A government plea for a change of venue for the trial in the US$284,000 allegedly confiscated from some Korean nationals by officers of the National Security Agency (NSA) on Friday suffered a setback when the Civil Law Court Judge, Yussif Kaba, insisted that the matter should be held in Monrovia, Montserrado County, instead of transferring it elsewhere.
Judge Kaba’s decision came immediately after lawyers representing the Korean businessmen requested the court not to allow the matter to leave Monrovia, where the crime was allegedly committed by the NSA, arguing that their clients would encounter extra expenses if the matter was to be tried outside of Montserrado County.
State lawyers resisted the argument claiming that if the matter was to be held in Monrovia there would be no justice for them, on the grounds that the issue had been heard on various media outlets suggesting that their officers committed the crime.
They also argued that public perceptions could also influence the outcome of the case, especially with the matter being a jury trial; many of whom, according to them, would be selected from Montserrado County.
Judge Kaba, who denied the government’s contention, said the Korean nationals came from a faraway country, and as such, if the court was to allow for a change of venue, it would impose extra financial burden on the foreign nationals.
Judge Kaba named housing, transportation and food as some of the costs the Korean businessmen would incur if the court should allow the matter to be transferred to another county.
The ruling therefore paved the way for the long awaited trial to start shortly in Monrovia, Judge Kaba added.
Although the two Koreans were not present in court for the hearing on Friday, their lawyers fully represented their interest when Judge Kaba denied the state’s request for a change of venue.
In 2014, the NSA confiscated from a group of Korean businessmen, Messrs Jung Dal Park, Chae Dae Byoung, Chold Jung Woo, Cha Kwang Woon and Aleck Gold, without a court order, the amount of US$247,000.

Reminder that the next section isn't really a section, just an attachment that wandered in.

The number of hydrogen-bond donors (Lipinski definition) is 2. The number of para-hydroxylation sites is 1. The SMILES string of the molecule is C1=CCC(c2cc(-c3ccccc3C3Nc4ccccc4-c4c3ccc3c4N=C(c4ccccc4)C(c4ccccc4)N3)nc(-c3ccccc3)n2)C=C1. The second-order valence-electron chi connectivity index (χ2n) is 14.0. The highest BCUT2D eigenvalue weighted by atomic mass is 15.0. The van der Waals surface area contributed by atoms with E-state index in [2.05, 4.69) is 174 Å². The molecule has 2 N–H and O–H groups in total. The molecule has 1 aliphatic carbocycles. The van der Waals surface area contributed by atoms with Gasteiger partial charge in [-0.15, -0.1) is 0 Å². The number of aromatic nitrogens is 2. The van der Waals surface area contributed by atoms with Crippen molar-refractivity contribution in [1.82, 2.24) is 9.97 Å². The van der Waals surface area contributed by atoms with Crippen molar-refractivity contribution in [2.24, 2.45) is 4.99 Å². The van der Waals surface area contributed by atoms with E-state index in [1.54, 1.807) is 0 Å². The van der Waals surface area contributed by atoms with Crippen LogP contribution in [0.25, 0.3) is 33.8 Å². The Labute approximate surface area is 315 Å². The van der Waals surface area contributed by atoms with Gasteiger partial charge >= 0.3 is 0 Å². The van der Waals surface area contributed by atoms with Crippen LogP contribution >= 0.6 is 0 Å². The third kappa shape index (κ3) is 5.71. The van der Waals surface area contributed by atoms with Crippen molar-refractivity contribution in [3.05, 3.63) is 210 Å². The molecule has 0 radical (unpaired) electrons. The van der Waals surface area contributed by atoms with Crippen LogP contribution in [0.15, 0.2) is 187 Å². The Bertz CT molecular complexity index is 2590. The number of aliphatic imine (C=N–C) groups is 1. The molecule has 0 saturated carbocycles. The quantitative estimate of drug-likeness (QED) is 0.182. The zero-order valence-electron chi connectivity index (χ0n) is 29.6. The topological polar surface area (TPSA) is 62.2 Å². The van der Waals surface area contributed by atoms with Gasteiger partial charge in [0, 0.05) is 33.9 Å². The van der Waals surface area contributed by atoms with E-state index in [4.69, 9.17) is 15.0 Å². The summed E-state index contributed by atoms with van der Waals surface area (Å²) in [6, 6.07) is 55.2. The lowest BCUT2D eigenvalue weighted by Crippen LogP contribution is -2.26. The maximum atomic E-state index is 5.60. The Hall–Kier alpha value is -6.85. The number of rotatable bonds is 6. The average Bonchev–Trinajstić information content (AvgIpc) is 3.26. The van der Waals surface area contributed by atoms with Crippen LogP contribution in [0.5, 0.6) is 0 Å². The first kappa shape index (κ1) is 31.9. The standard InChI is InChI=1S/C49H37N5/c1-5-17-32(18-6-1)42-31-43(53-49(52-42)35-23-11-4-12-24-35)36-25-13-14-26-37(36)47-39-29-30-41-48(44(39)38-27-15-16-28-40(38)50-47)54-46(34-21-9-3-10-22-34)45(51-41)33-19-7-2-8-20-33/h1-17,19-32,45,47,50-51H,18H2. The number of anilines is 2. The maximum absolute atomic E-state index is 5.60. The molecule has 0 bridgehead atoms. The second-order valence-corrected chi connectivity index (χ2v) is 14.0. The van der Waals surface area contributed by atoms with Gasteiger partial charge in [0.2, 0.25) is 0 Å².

The NSA claimed the cash was ‘counterfeit banknotes,’ and placed it in an escrow account. The remaining US$37,000 was reportedly unaccounted for.
The Korean investors denied the claim and immediately hired the Heritage Law Firm, a Liberian legal entity, to ask the NSA to restitute their money.
In their complaint, the Korean businessmen alleged that they withdrew US$284,000 on bank slips from the International Bank (IB) on July 8, 2014.
They further alleged that while they were going through a business transaction for gold with Nasser Ally, a Lebanese businessman who had invited them to Liberia, the NSA agents, who claimed that the US bills were ‘counterfeit banknotes,’ confiscated their money.
They believe that someone at the IB Bank alerted Fumbah Sirleaf, head of the NSA, who reportedly sent his agents to seize the money.
“Further,” they claimed in their complaint, “our clients have presented to us emails which were exchanged with Mr. Ally prior to their visit to Liberia and were shocked that after they were jointly arrested along with Mr. Ally while transacting business, Fumba Sirleaf allegedly instructed his boys to remove Mr. Ally from the midst of the Koreans to an unknown area. After a while, the plain-clothes security returned and confiscated the money claiming it was counterfeit US banknotes.
“Of course, Ally from that moment, was seen as ‘cooperating’ with the investigators and was never seen again.
“What is mindboggling is that none of our clients or a third party was present when US$49,300 of the US$284,000 was declared as ‘counterfeit notes’ by the same arresting officers who confiscated our clients’ money.”